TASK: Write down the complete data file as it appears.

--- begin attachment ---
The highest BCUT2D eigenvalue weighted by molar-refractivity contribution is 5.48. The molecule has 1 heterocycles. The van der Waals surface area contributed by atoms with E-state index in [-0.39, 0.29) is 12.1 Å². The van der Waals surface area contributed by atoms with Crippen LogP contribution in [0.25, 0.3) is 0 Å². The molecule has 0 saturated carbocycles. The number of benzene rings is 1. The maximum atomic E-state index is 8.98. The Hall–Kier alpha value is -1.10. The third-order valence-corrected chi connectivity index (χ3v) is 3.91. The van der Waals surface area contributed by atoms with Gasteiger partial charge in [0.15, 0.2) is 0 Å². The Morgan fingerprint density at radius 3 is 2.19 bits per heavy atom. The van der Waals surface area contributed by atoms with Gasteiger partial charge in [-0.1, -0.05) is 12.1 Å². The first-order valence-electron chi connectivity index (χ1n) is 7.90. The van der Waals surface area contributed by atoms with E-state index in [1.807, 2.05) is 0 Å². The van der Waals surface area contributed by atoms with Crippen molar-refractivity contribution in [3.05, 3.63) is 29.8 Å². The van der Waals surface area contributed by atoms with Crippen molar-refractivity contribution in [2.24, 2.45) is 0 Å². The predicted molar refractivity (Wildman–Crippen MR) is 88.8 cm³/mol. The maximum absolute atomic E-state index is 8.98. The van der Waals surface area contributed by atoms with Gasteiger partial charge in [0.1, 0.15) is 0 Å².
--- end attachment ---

The highest BCUT2D eigenvalue weighted by molar-refractivity contribution is 5.48. The molecule has 1 heterocycles. The van der Waals surface area contributed by atoms with E-state index in [-0.39, 0.29) is 12.1 Å². The van der Waals surface area contributed by atoms with Crippen LogP contribution in [0.25, 0.3) is 0 Å². The molecule has 0 saturated carbocycles. The number of benzene rings is 1. The maximum atomic E-state index is 8.98. The Hall–Kier alpha value is -1.10. The third-order valence-corrected chi connectivity index (χ3v) is 3.91. The van der Waals surface area contributed by atoms with Gasteiger partial charge in [0.15, 0.2) is 0 Å². The Morgan fingerprint density at radius 3 is 2.19 bits per heavy atom. The van der Waals surface area contributed by atoms with Gasteiger partial charge in [-0.1, -0.05) is 12.1 Å². The first-order valence-electron chi connectivity index (χ1n) is 7.90. The van der Waals surface area contributed by atoms with E-state index in [1.807, 2.05) is 0 Å². The van der Waals surface area contributed by atoms with Crippen molar-refractivity contribution in [3.05, 3.63) is 29.8 Å². The van der Waals surface area contributed by atoms with Crippen molar-refractivity contribution in [2.24, 2.45) is 0 Å². The predicted molar refractivity (Wildman–Crippen MR) is 88.8 cm³/mol. The maximum absolute atomic E-state index is 8.98. The van der Waals surface area contributed by atoms with Gasteiger partial charge in [0.1, 0.15) is 0 Å².